By RAY MASSEY, TRANSPORT EDITOR
Back on the road: MG's Chinese owners showed off the company's new sports car, the Icon, at the 2012 Beijing motor show
The iconic British MGB sports car that brought affordable sports car motoring to the masses is to be reborn in the 21st century – designed by Britons but built in China.
The new MG Icon was unveiled as one of the undoubted stars of the Beijing Motor Show and is a modern take on a much loved classic which is still seen widely on the road today. It was unveiled by the MG company which is now part of the giant Shanghai Automotive industry Corporation (SAIC) which also owns Rover following the collapse of MG Rover under the controversial stewardship of the ‘Phoenix Four’ led by John Towers.
Its British design team said they had taken cues from the original MGB to create a modern take on the sports car. Although the show model is a coupe, a soft-top roadster is also set to follow.
But the Chinese love of British sports cars carried through to the MG stand itself which proudly bore the company badge.
The modern-day take on the classic British sports car is expected to be launched in 2014
Interior: Although the model on show was a coupe, a soft-top roadster is also set to follow
Alongside mini-skirted Chinese girls were references to ‘Morris Garage’ from which the letters are said to derive, pictures of the company’s founder Cecil Kimber and a giant map of the United Kingdom painted as a patriotic Union Flag in red white and blue.
There were even photographs of Spitfires on the walls.
Insiders say the car is likely to go on sale around 2014 at a price of around £16,000. Although it will be manufactured in China, it is possible that some could be sent to the UK in kit form for final assembly at MG’s Longbridge factory in Birmingham.
Rear view: According to the car's British designer the rear haunches were inspired by the firm's 1955 model the MGA
The MG Icon project’s chief designer, Birmingham born Steve Harper, 53, who started as an Austin Rover apprentice and also worked on the MG Metro and MGF sports car during his 35 year career, said: ’MG in China is seen as a young person’s brand. It’s also a global brand.
'We didn’t want to create a retro car. But we wanted to show how the MGB would have developed had its production not been ended in 1980. It’s sporty, small but practical. 'There are two seats in the back if you need to take the kids. We’re showing a coupe. But why not a roadster?’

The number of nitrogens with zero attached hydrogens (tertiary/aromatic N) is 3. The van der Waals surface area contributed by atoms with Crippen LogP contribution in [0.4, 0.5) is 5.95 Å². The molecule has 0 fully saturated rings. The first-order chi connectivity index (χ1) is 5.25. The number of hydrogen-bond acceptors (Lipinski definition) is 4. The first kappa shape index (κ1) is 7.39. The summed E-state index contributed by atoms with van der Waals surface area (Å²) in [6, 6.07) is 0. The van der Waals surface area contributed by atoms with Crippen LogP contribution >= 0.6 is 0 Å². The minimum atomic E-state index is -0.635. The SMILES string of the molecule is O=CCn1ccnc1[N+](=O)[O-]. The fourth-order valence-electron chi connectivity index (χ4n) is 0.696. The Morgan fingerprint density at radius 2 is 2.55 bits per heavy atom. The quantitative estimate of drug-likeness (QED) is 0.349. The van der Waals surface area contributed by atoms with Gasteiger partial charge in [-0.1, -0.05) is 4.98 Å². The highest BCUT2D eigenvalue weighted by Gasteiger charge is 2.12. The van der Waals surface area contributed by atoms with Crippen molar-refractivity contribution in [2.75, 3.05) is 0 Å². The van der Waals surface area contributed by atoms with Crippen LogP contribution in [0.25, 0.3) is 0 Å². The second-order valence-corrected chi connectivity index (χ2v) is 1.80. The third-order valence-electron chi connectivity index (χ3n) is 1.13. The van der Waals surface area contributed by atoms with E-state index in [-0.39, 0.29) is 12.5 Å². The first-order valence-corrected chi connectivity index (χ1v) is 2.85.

Pledge: Although it will be manufactured in China, it is possible that some cars could be sent to the UK in kit form for final assembly at MG's Longbridge factory in Birmingham
And Anthony Williams-Kenny, 37, who is global director of design for all of the Shanghai Automotive Industry Corporation (SAIC) said: ’We set out to create a modern car, not a retro car.
Southampton-born father of two Mr Williams-Kenny, who studied automotive design at Coventry University and worked himself for seven years for the MG Rover group at Longbridge, added: ’Since we took the covers off we’ve had so many people from around the world come up to us and say "we used to have an MGB". It’s struck a chord', he said.
Head turner: The car was one of the undeniable stars of the Beijing Motor Show
Sleek: An artist's impression of what the interior of the new roadster version will look like
Unlike the original the roadster will offer ample space for four and a generous boot
Heyday: The original MGB was launched as a soft-top roadster in 1962, with a fixed-head coupe following three years later in 1965. Production ended in 1980
The original MGB was launched as a soft-top roadster in 1962, with a fixed-head coupe following three years later in 1965.
It was built until October 1980 at MG’s factory at Abingdon in under the umbrella of MG, the British Motor Corporation and its successors, British Motor Holdings and British Leyland Motor Corporation. More than half a million were built altogether over the 18 year lifespan, of which more than 125,000 are the hard-topped MGB GT coupes.
Work on a successor for the MGB had been undertaken as long ago as 1968, but British Leyland had pulled the plug on that project by the end of 1970.
When the Abingdon factory finally closed in the autumn of 1980, British Leyland did not replace it. But second hand versions of both the GT and Roaster versions of the MGB continue to provide affordable sporty motoring for many and sell for between £1,500 and more than £9,000 depending on condition.
Cool customer: An advert for the MGB GT sports car taken from a British Leyland brochure in the 1970s